New Drug May Help Patients With Irregular Heartbeat Avoid
THURSDAY, Feb. 10 (HealthDay News) -- A new anti-clotting drug
works better than aspirin for stroke prevention in some patients
with the common, sometimes lethal, heart rhythm problem known as
atrial fibrillation, according to research presented Thursday.
The new drug, apixaban, is not yet approved for use by the U.S.
Food and Drug Administration. But study co-author Dr.
Hans-Christoph Diener said the pill "reduced stroke risk [in
patients with atrial fibrillation] by 55 percent, compared to
aspirin." He believes that "the results of this clinical trial will
change clinical practice."
Diener, of the department of neurology and the Stroke Center at
University Hospital Essen in Germany, presented the findings at the
annual meeting of the American Stroke Association's International
Stroke Conference in Los Angeles. The findings are also published
online Feb. 10 in the
New England Journal of Medicine.
In atrial fibrillation, an irregular beating of the heart causes
blood to pool in the heart's chambers. The heart can then "throw"
clots up into the arteries supplying blood to the brain, greatly
raising the risks for stroke.
Patients with atrial fibrillation are typically prescribed
anticoagulants such as warfarin, which is notoriously hard to
manage, Diener said at a news conference announcing the study
Anticoagulants taken orally can decrease stroke risk by up to 70
percent, according to Diener, but many patients don't comply with
the regimen. "About half of all patients refuse to take
[warfarin]," he noted, because its use is accompanied by dietary
restrictions and the need for frequent blood tests to check blood
levels of the drug. Some patients also fear the possibility of a
known hazard of warfarin, an excess risk for bleeding.
Many patients who can't or won't take warfarin do take daily
aspirin, which cuts the odds of stroke in atrial fibrillation by
about 20 percent, according to background information in the
In the new study of apixaban, researchers assigned almost 5,600
patients with atrial fibrillation and an increased risk of stroke
(due to age or prior stroke, for instance) to one of two groups:
apixaban, at 5 milligrams taken twice daily; or aspirin, with doses
ranging from 81 to 324 milligrams per day.
The study was done at 522 centers in 36 countries from late 2007
to late 2009. The researchers wanted to compare which drug was
better at preventing stroke or blockages due to blood clots
elsewhere in the body, called systemic embolism.
Among patients on apixaban, there were 51 strokes or embolisms,
or 1.6 percent per year, compared to 113 such events, or 3.7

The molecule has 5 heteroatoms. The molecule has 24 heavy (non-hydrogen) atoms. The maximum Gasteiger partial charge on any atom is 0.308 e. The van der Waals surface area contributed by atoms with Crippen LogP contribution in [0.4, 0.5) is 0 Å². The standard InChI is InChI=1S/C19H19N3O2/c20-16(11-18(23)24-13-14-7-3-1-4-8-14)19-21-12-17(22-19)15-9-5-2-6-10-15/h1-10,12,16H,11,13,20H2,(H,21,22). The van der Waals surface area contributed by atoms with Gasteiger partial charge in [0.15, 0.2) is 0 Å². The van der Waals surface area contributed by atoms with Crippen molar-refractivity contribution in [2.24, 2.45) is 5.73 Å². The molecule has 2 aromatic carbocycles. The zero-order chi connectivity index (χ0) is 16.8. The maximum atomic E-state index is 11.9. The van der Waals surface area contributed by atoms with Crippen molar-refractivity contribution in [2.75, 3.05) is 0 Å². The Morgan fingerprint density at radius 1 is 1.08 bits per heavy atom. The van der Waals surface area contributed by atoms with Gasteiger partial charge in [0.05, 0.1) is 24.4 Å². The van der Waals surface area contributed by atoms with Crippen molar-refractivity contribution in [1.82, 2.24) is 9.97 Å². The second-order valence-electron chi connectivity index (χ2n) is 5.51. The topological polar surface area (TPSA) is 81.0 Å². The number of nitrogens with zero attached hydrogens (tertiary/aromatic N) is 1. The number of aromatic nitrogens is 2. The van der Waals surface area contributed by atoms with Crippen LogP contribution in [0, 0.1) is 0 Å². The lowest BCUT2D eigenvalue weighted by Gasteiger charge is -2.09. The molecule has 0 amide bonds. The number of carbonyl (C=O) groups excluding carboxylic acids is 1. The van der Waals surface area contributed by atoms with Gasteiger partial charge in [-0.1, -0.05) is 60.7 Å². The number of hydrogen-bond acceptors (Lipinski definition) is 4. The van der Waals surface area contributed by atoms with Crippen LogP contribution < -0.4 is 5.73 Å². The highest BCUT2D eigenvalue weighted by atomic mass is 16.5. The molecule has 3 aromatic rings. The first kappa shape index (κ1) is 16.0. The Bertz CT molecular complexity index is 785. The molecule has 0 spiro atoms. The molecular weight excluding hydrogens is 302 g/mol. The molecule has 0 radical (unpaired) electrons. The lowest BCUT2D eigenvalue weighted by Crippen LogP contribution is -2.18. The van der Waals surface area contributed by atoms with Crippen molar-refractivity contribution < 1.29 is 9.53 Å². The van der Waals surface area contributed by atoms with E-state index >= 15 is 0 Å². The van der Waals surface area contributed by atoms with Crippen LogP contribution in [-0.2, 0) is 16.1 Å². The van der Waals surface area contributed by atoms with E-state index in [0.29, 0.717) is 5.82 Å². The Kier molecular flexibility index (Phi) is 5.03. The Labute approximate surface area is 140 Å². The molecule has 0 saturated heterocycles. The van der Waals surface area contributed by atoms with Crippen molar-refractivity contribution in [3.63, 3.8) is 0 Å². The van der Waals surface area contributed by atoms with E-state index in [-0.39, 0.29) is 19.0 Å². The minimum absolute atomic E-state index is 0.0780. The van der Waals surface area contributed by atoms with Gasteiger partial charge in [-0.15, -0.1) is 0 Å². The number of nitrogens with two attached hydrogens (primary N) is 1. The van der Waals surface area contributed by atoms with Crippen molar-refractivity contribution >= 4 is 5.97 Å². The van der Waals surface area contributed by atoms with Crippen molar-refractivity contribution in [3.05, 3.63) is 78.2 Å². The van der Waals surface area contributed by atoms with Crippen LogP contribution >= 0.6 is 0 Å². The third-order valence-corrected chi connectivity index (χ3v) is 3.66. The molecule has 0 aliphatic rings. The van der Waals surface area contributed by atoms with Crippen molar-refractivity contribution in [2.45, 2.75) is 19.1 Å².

percent, among those on aspirin.
While apixaban patients experienced 44 major bleeding events,
aspirin takers had 39, but the difference was not great enough to
be significant from a statistical point of view, Diener said.
The study was funded by Bristol-Myers Squibb and Pfizer, who are
working jointly to develop apixaban.
The drug has been shown in previous research to be better at
preventing dangerous leg blood clots and lung clots after hip
replacement surgery than an older drug, enoxaparin.
Apixaban works by blocking a crucial step in the formation of
blood clots. The study of the drug's effects on stroke prevention
was actually halted early after one year, Diener said, because of
the huge difference found between the two drugs and the superiority
The new drug isn't yet approved by the FDA and Diener couldn't
predict when that might happen. Results of another study, a
head-to-head comparison of apixaban against warfarin, is due out in
August, he said.
A 55 percent reduction in stroke risk compared to aspirin is
impressive, said Dr. Larry Chinitz, professor of medicine at the
New York University School of Medicine and director of the Heart
Rhythm Center at NYU Langone Medical Center. He reviewed the study
findings but was not involved in the research.
"I think it's a game-changer" for higher risk patients with atrial fibrillation, he said, such as those over age 70.
The new drug, if approved, ''will certainly improve the
lifestyle of patients," Chinitz said, as it won't require, as
warfarin does, frequent blood tests or dietary restriction.
Another new anti-clotting drug, Pradaxa (dabigatran), was
approved by the FDA in October 2010 for stroke prevention in those
with atrial fibrillation. It inhibits an enzyme involved in blood
To learn stroke's warning signs, head to the
American Stroke Association.
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